Grace Bible Church
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Pastor Scott L. Harris
Grace Bible Church, NY
July 19, 2009
God’s Mercy on a Repentant People
Jonah 3 & 4
Last week we looked at the Jonah 1 & 2 and God’s Mercy on a Reluctant Prophet. Jonah was a prophet and the Lord told Him to go and preach against Nineveh, which was the capital of the Assyrian empire. The Assryians were one of Israel’s enemies, so Jonah did not want to go to Nineveh because there was a chance that they might repent and God would then be merciful to them. Jonah wanted to see the Assyrians destroyed and he considered the fall of Nineveh a good place to start. The result is that Jonah went the opposite direction traveling to the seaport of Joppa and then on a ship heading for Tarshish, which was the most distant Phonecian trading city located on the southern coast of modern Spain.
It is easy to criticize Jonah for doing something so foolish, but we are often the same way. As I pointed out last week, Jonah was very familiar with the Psalms with his prayer in chapter two containing 17 quotes or allusions to different passages in the Psalms. It is reasonable then that he would have known Psalm 139 and that even if he took the wings of the dawn or dwelt in the remotest part of the sea that God would be there. As I also pointed our last week, the particular words used in Jonah 1:3 indicate that he was not fleeing from the omnipresence of God as much as trying to get away from Israel where God manifested Himself and where he was God’s servant. Jonah simply did not want to do what the Lord told him to do and was heading to some place where he could not do it.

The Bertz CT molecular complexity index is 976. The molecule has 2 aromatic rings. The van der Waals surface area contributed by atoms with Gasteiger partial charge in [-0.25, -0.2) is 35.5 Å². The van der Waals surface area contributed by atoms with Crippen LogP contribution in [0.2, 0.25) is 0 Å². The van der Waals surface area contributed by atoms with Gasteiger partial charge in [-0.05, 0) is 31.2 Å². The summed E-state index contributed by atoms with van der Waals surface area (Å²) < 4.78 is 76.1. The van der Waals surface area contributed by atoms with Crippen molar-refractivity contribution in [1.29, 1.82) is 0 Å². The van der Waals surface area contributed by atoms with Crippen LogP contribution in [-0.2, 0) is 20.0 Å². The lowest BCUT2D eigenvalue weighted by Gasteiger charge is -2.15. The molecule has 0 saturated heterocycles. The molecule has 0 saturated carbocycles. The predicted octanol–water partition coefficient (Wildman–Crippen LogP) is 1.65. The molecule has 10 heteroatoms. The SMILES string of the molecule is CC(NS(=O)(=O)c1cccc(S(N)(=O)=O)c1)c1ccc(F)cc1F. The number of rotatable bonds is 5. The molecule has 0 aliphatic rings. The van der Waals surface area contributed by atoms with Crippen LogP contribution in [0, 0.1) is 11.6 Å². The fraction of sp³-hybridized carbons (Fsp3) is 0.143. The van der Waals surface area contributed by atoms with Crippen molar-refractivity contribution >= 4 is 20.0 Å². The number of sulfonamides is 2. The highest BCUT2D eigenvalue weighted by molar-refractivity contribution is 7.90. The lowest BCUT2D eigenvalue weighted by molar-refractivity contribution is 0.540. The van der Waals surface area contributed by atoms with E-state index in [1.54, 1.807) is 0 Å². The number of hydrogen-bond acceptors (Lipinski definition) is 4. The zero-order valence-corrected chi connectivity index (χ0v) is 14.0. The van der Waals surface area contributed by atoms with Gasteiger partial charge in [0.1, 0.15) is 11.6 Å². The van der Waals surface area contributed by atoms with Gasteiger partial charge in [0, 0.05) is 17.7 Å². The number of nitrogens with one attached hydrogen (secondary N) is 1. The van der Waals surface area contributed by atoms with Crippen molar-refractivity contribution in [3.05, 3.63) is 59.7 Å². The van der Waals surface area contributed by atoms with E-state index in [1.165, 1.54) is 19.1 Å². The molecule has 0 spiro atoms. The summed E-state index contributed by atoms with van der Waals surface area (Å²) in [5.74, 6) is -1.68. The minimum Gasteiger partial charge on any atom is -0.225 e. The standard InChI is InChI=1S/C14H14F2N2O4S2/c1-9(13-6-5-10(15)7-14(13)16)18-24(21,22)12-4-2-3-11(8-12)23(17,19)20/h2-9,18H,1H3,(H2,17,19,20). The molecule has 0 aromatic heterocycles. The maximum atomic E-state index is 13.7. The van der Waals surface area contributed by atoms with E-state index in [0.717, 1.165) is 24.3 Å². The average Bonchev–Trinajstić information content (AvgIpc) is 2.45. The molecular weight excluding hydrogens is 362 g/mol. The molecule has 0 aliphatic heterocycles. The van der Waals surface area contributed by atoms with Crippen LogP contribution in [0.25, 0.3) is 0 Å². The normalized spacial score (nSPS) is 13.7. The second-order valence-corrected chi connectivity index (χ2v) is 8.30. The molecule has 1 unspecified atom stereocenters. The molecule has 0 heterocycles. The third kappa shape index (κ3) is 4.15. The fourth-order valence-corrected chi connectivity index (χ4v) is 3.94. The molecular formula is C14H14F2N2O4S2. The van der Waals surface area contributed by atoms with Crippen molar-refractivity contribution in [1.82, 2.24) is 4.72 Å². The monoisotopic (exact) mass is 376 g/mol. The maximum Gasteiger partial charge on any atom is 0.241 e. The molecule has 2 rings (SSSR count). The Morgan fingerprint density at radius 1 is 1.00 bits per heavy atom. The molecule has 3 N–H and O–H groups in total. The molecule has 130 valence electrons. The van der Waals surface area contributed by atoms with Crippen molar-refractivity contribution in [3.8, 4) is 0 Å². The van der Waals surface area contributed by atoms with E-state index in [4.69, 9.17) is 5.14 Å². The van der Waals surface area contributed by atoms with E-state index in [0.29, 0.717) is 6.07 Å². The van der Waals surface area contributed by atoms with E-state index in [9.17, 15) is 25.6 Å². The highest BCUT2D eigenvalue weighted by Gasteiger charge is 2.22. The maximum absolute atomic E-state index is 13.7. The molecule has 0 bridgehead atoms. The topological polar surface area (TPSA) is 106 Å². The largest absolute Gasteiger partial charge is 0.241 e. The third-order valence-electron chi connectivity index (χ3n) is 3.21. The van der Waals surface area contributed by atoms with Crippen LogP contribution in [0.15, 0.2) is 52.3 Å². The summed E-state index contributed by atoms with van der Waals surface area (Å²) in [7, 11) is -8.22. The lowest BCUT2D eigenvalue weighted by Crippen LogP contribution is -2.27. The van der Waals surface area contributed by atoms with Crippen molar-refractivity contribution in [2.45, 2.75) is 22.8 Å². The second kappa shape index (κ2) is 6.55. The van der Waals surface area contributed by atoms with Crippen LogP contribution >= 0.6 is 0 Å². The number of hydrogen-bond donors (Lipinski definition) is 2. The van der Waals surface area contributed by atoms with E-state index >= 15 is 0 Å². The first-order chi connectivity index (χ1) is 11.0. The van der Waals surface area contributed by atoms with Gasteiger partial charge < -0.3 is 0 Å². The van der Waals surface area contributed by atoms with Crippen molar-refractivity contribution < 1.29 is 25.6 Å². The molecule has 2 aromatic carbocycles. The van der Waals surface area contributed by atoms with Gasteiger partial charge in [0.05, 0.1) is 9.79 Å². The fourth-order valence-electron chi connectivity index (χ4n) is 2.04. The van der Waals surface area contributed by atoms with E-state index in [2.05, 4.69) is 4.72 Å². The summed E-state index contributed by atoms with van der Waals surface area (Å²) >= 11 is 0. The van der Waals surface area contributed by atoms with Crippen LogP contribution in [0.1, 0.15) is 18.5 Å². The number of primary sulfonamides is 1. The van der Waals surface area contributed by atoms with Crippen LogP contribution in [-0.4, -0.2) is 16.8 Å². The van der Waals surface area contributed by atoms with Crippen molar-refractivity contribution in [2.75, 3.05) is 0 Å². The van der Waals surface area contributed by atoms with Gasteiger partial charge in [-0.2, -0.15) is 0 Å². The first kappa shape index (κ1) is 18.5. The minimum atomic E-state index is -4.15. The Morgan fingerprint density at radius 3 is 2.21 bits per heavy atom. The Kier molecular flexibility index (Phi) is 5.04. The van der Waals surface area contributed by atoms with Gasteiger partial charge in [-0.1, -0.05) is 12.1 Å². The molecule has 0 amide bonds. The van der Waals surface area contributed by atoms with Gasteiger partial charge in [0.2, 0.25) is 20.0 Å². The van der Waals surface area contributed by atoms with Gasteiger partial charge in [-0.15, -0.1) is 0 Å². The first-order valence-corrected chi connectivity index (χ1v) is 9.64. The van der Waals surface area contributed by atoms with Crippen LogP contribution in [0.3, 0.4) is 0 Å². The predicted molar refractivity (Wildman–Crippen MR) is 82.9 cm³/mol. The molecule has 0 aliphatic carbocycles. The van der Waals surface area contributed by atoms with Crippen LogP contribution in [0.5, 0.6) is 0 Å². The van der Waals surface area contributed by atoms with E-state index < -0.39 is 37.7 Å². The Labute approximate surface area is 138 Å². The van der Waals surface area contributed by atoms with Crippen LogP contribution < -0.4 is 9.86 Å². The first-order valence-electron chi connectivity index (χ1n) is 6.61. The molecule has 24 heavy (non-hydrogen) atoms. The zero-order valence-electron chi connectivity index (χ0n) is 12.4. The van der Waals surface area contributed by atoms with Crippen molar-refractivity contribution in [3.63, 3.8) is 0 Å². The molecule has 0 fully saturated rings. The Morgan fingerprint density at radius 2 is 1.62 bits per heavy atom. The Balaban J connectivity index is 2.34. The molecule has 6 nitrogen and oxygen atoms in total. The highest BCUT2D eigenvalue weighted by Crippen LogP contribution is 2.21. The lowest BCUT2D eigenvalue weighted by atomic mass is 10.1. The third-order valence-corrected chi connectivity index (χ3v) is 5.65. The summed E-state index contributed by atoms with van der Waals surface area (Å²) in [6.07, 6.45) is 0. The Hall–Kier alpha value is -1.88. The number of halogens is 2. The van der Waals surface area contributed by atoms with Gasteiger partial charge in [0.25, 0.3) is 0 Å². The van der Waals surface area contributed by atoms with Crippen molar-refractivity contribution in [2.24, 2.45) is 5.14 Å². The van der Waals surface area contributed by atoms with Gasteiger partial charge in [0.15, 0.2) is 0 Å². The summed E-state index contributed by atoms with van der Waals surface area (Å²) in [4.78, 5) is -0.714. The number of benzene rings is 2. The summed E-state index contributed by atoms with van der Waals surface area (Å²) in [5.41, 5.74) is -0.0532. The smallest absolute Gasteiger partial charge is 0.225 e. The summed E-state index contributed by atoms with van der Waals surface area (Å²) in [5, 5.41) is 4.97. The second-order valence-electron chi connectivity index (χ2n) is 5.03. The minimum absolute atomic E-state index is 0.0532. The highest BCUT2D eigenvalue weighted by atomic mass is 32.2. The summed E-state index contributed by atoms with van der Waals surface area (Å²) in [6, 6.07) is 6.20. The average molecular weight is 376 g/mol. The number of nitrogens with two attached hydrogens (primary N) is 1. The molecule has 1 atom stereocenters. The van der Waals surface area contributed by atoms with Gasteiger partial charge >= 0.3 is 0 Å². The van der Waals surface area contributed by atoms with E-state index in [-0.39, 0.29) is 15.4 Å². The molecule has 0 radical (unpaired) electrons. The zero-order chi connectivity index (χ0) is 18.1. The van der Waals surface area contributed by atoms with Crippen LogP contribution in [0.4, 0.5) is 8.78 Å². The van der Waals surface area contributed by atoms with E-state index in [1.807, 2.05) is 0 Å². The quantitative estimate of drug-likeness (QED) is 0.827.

I find that believers today can be the same way. They know there is something God wants them to do, but they will find any excuse they can to delay doing it. Whether it is a specific task, such as Jonah’s assignment, or a more general call such as serving God according to the gifts He has given you, it is never wise to disobey Him. The Lord always has ways to get your attention to move you back to where He wanted you in the first place. Jonah found that out.
After they had set sail, we find in Jonah 1:4 that the Lord hurls a great wind against the ship that even the pagan sailors recognized as coming from a divine source. The pagans called on their various gods to no avail. Jonah was finally exposed as the cause of the problems, and then at his own insistence, they cast him into the sea resulting in the storm stopping abruptly. The pagans now understood the power of the Lord and they made a sacrifice and vows to Him. Jonah had become a witness to them despite himself.
Being cast overboard in the middle of a raging storm should have been the end of Jonah, but the Lord still had a job for him to do. The Lord appointed a great fish to swallow Jonah and he remained in the fish for three days and three nights before being vomited up on shore. It this part of the story that skeptics ridicule and liberal religious scholars conclude was a myth. They, like the pagans, do not know the Lord and so they doubt His power.
I pointed out last week that the book of Jonah is presented as an historical narrative with only his prayer in chapter 2 being poetic. It is accurate in its historical and geographic descriptions. It is the uniform tradition of the Jews that Jonah wrote this book and so it was accepted as prophecy into the cannon of the Old Testament. Finally, we find that Jesus accepted and cited the story of Jonah including his being swallowed by a great fish as historical fact (Matthew 12:39-41, Mark 16:4; and Luke 11:29-32). I also pointed out for the skeptics that there are modern accounts of people being swallowed by large sea creatures, specifically a sperm whale and a whale shark, and surviving to tell the tale. It should be no more incredible that Jonah could be swallowed by a great fish and survive than for the Lord to control the storm, or bring about the repentance of the people of Nineveh.